This approach is desirable because simple hypothesized explanations make possible low cost research and simple policy and treatment interventions. However, the approach brings with it a major source of confusion and controversy. Even for a system composed of only a few variable components, the number of possible two or three variable hypotheses is quite large. Add in a temporal dimension and the range of competing hypotheses grows even larger. For a real world research question, the wide range of explanatory hypotheses possible invites numerous competing and contradictory explanations. Moreover, given the evidence that research findings are quite often wrong, each researcher is also inclined to hold tight to their particular simple explanation as long as even one study seems to confirm it. Over the long run, the multiplication of attempts at simple explanations can run up quite a tab for research funders and yet produce very disappointing explanations.
The rise of complexity theories and the increasing use of dynamic systems thinking in research suggest an alternative research approach: starting with a unit of analysis that is as spatially inclusive as seems plausible and studying it over a significant period of time seems likely to be more fruitful that the current approach. In this approach, researchers would start with complexity and work toward simplicity, eliminating factors that can be shown to be causally inconsequential. This approach has four advantages. First, it aligns with the growing number of studies that show that the system totalities that matter are larger and more inclusive than we have thought. Second, it is more likely to define a common research orientation for the many research institutes and researchers studying the same topic. Third, the inclusion of time gives researchers a better chance to learn whether a discovered explanatory system is evolving over time or is stable. Finally, it aligns with the scientific principle that we can prove that a causal relationship doesn’t always hold, but we cannot prove that it does always hold.
For the study of workforce changes the Inclusive World Economy perspective that I have adopted (and which is derived from the World-Systems concept developed by Immanuel Wallerstein) provides the kind of system totality that probably encompasses all the possibilities for explaining changes in employment. It also makes it easier for many workforce change researchers to adopt the same research orienting perspective even while focusing on different hypotheses. We start with the grand hypothesis that policies, practices, and events in every part of the world and every part of nature have consequences for workforce changes in the U.S. We add to that the premise that explanatory constancy cannot be taken for granted; it must be demonstrated, not assumed. The shared research task is to work inward, throwing out factors that can be shown to be minimally relevant to the workforce topic being studied. We still make use of existing research findings, but instead of looking for research that shows which variables have explanatory efficacy, we look for research that shows which variables have been found in multiple studies to have little or no explanatory efficacy. A simple explanation is not the starting point in the search for a sufficient explanation; it is only a possible end to that search.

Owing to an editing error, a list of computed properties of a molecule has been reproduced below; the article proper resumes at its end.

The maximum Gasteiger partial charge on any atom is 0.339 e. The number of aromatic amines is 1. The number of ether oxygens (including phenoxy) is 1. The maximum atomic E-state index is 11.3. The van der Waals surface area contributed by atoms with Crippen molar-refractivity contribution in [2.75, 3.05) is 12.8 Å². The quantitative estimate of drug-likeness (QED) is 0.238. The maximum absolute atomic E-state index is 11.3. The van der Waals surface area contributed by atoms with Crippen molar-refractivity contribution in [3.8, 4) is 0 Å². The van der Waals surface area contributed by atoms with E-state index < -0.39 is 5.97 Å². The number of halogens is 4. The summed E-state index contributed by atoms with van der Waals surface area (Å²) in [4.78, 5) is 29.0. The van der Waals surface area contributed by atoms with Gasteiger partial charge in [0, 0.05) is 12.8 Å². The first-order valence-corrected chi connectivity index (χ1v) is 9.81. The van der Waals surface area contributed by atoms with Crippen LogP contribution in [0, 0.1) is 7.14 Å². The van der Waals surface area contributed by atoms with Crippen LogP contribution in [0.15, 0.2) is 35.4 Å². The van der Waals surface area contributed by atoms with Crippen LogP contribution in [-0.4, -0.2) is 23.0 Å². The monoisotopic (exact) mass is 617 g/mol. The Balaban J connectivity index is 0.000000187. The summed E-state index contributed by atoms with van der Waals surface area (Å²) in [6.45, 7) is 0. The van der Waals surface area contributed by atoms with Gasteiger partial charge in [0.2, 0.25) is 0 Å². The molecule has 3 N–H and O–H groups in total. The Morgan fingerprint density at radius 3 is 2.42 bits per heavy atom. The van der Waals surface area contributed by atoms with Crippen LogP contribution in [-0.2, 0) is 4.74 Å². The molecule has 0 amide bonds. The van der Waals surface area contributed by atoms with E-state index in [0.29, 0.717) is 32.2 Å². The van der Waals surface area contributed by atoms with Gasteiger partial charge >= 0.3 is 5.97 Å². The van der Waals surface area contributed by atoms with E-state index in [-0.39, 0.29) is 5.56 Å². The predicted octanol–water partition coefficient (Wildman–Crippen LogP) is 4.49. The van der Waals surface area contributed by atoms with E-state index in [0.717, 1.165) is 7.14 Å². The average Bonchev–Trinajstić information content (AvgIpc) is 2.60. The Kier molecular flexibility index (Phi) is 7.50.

Widely adopting this approach would be a big shift in how we study workforce change, but it should be a fruitful shift. A growing record of explanatory controversies and failures in the social science fields begs for a new approach, and developments in the physical and biological sciences suggest that adequate explanations for workforce changes will involve more factors and be more complex than has been assumed. These things given, working from the inclusive and complex toward the simple should be at least as efficient in the expenditure of time and money as is the approach that now dominates the study of workforce changes and so often disappoints.